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I/O files: reading, manipulating and outputting data

This is a discussion on I/O files: reading, manipulating and outputting data within the C++ Programming forums, part of the General Programming Boards category; I wish to input (read) the contents of the file called "numbers.dat" (that appears at the bottom of this writeup) ...

  1. #1
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    I/O files: reading, manipulating and outputting data

    I wish to input (read) the contents of the file called "numbers.dat" (that appears at the bottom of this writeup) into the file (sum.dat) following immediately here below; with the view of manipulating these contents and outputting the results within this file called "sum.dat". However, all my previous attempts have ended with: "Input file opening failed"!

    I am using Code::Blocks 10.05 running on Windows.

    I am unable to figure out why the input file fails to open. What is wrong here?

    Code:
    #include <fstream>
    #include <iostream>
    #include <cstdlib>
    
    int main()
    {
        using namespace std;
    
        char in_file_name[16], out_file_name[16];
        ifstream in_stream;
        ofstream out_stream;
    
        cout << "Enter the input file name (maximum of 15 characters):\n";
        cin >> in_file_name;
        cout << "Enter the output file name (maximum of 15 characters):\n";
        cin >> out_file_name;
        cout << "I will read numbers from the file "
             << in_file_name << " and\n"
             << "place the sum in the file "
             << out_file_name << endl;
    
        in_stream.open(in_file_name);
        if (in_stream.fail ())
        {
            cout << "Input file opening failed.\n";
            exit(1);
    
            out_stream.open(out_file_name);
            if (out_stream.fail ())
            {
                cout << "Output file opening failed.\n";
                exit(1);
            }
            int first, second, third;
            in_stream >> first >> second >> third;
    
            out_stream << "The Sum of the first 3\n"
                       << "numbers in " << in_file_name << endl
                       << " is " << (first + second + third)
                       << endl;
    
            in_stream.close();
            out_stream.close();
    
            cout << " End of Program.\n";
    
        }
    
        return 0;
    }
    //Following is the file numbers.dat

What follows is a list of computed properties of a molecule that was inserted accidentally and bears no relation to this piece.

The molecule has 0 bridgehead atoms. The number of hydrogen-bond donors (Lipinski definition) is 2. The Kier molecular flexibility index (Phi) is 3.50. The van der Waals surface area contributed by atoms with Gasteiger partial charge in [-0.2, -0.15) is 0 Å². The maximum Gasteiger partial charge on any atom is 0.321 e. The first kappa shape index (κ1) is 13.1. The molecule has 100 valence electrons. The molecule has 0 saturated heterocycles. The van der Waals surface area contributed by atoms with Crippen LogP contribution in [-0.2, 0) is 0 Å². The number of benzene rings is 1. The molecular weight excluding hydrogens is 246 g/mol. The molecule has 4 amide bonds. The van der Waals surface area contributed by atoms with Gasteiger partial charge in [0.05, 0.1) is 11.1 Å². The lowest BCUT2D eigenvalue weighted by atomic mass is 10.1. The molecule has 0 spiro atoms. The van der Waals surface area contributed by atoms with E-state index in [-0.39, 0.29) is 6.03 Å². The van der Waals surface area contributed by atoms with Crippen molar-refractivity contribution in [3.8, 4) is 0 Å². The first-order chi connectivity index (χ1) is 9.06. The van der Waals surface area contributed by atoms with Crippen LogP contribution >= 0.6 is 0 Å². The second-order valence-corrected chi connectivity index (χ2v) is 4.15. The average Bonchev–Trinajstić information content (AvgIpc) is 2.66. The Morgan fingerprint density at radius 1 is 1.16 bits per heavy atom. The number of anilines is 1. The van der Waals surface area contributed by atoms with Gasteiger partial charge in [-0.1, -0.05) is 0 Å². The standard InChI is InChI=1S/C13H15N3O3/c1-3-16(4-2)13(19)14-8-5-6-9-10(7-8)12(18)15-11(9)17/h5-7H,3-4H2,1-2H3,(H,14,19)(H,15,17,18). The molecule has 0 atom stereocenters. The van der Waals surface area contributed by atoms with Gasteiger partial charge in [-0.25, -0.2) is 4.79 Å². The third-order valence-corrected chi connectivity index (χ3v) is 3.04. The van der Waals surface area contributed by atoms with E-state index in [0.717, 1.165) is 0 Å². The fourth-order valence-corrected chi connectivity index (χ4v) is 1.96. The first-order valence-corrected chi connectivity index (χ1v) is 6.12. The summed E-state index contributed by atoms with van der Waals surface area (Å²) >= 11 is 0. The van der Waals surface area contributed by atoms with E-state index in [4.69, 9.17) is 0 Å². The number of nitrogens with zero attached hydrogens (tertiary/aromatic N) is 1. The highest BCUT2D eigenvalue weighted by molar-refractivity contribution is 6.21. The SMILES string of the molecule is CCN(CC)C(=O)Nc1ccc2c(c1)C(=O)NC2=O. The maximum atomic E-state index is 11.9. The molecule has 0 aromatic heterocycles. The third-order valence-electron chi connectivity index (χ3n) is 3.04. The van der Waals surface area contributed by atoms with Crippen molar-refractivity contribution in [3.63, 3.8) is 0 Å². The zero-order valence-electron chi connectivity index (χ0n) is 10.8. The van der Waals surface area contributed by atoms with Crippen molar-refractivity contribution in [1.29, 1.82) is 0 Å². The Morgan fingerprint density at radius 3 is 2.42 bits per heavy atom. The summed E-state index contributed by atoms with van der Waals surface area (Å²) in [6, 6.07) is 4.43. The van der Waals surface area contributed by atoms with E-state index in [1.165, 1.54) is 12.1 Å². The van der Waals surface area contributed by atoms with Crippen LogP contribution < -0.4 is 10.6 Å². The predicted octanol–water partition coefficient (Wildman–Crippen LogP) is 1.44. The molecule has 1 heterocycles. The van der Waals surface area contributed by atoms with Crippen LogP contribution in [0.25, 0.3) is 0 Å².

Code:
    #include <fstream>
    #include <string>
    #include <iostream>
    #include <cstdlib>
    
    using namespace std;
    
    int main()
    {
        int num1, num2, num3, num4;
        string numbers;
    
        cout << "Enter the four numbers: " << endl;
        cin >> num1 >> num2 >> num3 >> num4;
    
        cout << "The numbers are: " << num1 << " "<< num2 << " " 
                                                   << num3      << " " << num4;
    
        ofstream writer("numbers.dat");
    
        if(!writer)
        {
            cout << "Error opening file for output" << endl;
            return -1;
        }
        writer << numbers << endl;
        writer.close();
    
        return 0;
    }

  2. #2
    Registered User rogster001's Avatar
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    I think you have a problem with the basic io concept here?

    why is numbers.dat another program? do think numbers.dat will somehow 'run' when it opens? also if you know you want to open numbers.dat, then why are you asking for input? - also your logic is messed up -Am i missing something here?
    Thought for the day:
    "Are you sure your sanity chip is fully screwed in sir?" (Kryten)
    FLTK: "The most fun you can have with your clothes on."

    Stroustrup:
    "If I had thought of it and had some marketing sense every computer and just about any gadget would have had a little 'C++ Inside' sticker on it'"

  3. #3
    Cat without Hat CornedBee's Avatar
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    And please use std::string instead of char arrays for the file names. You can use the c_str() member to get something you can pass to stream's open method.